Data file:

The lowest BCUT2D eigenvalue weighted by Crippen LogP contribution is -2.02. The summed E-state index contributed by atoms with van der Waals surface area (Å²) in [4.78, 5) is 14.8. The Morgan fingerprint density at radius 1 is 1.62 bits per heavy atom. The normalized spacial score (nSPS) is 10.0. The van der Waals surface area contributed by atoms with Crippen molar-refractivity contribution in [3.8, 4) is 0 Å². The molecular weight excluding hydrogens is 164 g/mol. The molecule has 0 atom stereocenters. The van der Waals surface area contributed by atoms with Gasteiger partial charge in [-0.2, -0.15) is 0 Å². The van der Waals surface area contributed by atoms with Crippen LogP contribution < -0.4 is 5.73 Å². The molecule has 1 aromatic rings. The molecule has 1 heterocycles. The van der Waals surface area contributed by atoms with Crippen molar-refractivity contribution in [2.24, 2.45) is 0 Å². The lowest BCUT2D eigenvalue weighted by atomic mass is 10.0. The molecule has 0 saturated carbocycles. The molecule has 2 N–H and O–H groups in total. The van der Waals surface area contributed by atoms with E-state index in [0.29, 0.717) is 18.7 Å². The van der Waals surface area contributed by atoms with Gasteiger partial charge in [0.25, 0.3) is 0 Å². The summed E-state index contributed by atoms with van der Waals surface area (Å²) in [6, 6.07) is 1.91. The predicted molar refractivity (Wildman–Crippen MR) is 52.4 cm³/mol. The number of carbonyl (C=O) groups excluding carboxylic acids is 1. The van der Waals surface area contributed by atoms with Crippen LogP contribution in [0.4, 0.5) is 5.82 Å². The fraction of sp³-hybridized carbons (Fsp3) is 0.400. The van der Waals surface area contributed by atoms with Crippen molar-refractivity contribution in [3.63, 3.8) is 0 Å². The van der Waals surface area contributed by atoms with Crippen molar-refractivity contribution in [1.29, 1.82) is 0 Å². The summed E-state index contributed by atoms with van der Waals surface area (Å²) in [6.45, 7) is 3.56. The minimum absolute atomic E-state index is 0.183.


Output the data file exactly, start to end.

The lowest BCUT2D eigenvalue weighted by Crippen LogP contribution is -2.02. The summed E-state index contributed by atoms with van der Waals surface area (Å²) in [4.78, 5) is 14.8. The Morgan fingerprint density at radius 1 is 1.62 bits per heavy atom. The normalized spacial score (nSPS) is 10.0. The van der Waals surface area contributed by atoms with Crippen molar-refractivity contribution in [3.8, 4) is 0 Å². The molecular weight excluding hydrogens is 164 g/mol. The molecule has 0 atom stereocenters. The van der Waals surface area contributed by atoms with Gasteiger partial charge in [-0.2, -0.15) is 0 Å². The van der Waals surface area contributed by atoms with Crippen LogP contribution < -0.4 is 5.73 Å². The molecule has 1 aromatic rings. The molecule has 1 heterocycles. The van der Waals surface area contributed by atoms with Crippen molar-refractivity contribution in [2.24, 2.45) is 0 Å². The lowest BCUT2D eigenvalue weighted by atomic mass is 10.0. The molecule has 0 saturated carbocycles. The molecule has 2 N–H and O–H groups in total. The van der Waals surface area contributed by atoms with E-state index in [0.29, 0.717) is 18.7 Å². The van der Waals surface area contributed by atoms with Gasteiger partial charge in [0.25, 0.3) is 0 Å². The summed E-state index contributed by atoms with van der Waals surface area (Å²) in [6, 6.07) is 1.91. The predicted molar refractivity (Wildman–Crippen MR) is 52.4 cm³/mol. The number of carbonyl (C=O) groups excluding carboxylic acids is 1. The van der Waals surface area contributed by atoms with Crippen LogP contribution in [0.4, 0.5) is 5.82 Å². The fraction of sp³-hybridized carbons (Fsp3) is 0.400. The van der Waals surface area contributed by atoms with Crippen molar-refractivity contribution in [3.63, 3.8) is 0 Å². The van der Waals surface area contributed by atoms with Crippen molar-refractivity contribution in [1.29, 1.82) is 0 Å². The summed E-state index contributed by atoms with van der Waals surface area (Å²) in [6.45, 7) is 3.56. The minimum absolute atomic E-state index is 0.183.